Bookshelf #20 keeps us still mostly in the neutral colors, but a rare and only approximate additional organizational scheme emerges here. These are mostly books of poems and/or books (poems, anthologies, and a couple of essay collections) written or edited by one of my college professors, who I looked to as a mentor (meaning mostly that I attended probably every single weekly office hours session he offered for the four or so semesters I studied with him). I like McFee’s poetry and his essays, however biased I may be, having also admired him as a professor.
The other thin poetry books are ones I’ve liked quite a lot. Chitwood taught at my university starting some time after I graduated and is buddies with McFee. Hudgins writes really great stuff. The Donald Hall book is full of feeling about his experience with the death of his wife, writer Jane Kenyon. Ferlinghetti is always fun (I heard him give a reading at my university some 24 years ago and it was marvelous and made me a fan, even though I never did have much of a thing for the beats in general). Wrigley writes these marvelous meditations (as the title of the one selected works anthology suggests), often involving animals (as the title of the other suggests). I don’t read a whole lot of poetry these days, but he’s a poet I can dip into at any time and feel good about, rather than, as I’ve often done, kind of shaking my head and wondering what is even happening here. Atsuro Riley I wrote about nearly 16 years ago here. The Oyster book I own because acquaintance and artist Matt Kish did the cover art and I wanted to support that. I dip into most of these books occasionally when thinking about trying to get back into reading more poetry, though usually I find that while these books are pleasing to me, most of the other stuff I run into is less so.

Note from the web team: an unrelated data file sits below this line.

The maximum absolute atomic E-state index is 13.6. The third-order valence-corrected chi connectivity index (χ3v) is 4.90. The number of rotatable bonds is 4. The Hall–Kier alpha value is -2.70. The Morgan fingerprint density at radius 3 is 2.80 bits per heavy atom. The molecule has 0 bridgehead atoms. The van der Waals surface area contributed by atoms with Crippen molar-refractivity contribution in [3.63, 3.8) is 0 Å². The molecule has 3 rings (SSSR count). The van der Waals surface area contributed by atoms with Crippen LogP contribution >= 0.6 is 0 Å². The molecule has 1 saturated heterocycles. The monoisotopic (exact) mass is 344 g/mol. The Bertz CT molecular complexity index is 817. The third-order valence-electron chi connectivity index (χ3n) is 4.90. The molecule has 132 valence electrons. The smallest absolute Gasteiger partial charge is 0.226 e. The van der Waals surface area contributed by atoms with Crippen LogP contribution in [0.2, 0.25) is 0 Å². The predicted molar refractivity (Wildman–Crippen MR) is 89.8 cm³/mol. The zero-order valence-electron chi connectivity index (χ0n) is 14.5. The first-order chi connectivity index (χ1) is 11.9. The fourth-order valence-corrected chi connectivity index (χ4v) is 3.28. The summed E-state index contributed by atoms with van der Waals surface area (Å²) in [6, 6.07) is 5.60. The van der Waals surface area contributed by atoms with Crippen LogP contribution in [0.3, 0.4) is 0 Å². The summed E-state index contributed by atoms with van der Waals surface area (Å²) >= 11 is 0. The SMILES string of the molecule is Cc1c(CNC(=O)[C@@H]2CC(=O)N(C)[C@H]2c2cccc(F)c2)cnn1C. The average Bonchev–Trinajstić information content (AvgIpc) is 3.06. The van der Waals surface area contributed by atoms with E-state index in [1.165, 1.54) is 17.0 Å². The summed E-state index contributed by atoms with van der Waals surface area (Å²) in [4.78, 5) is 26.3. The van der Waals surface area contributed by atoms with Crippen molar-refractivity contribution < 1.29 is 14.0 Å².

Nestled in among the poems are two books by David Foster Wallace, both well worth reading (but if you’re new to Wallace, start with the lobster book; his essays are often a good gateway to his work, and Oblivion has some especially challenging or abstruse stories in it that to my mind make it not the best starting point).
Evan Dara is a puzzle. Nobody seems to know if he’s real or if he’s some other author incognito. Many loved this book. I don’t remember much at all about it, though my Goodreads review tells me that I found much of it sort of annoying and the last 120 pages dazzling, and that it was one I’d likely want to revisit.
The Bright Hour is a memoir a college friend and classmate in my poetry classes in college wrote as she was dying of cancer. I’m biased because I knew her when we were young and have lots of positive memories of her early work and of her sensitive and nuanced workshop feedback, and the book thus feels a little personal to me, but I did think it was a beautifully written book. The little volume stacked on top of it is a chapbook she published a few years before her diagnosis.
Finally, there’s an Ondaatje book a colleague who loves Ondaatje recommended as a way of seeing a bit into some of the culture of Sri Lanka.
And finally finally, there are a few more poetry books stacked behind these, but none that I recall as being especially worth a mention.
Next up are two shelves of recipe books, which I may give only an appetizer-sized treatment of.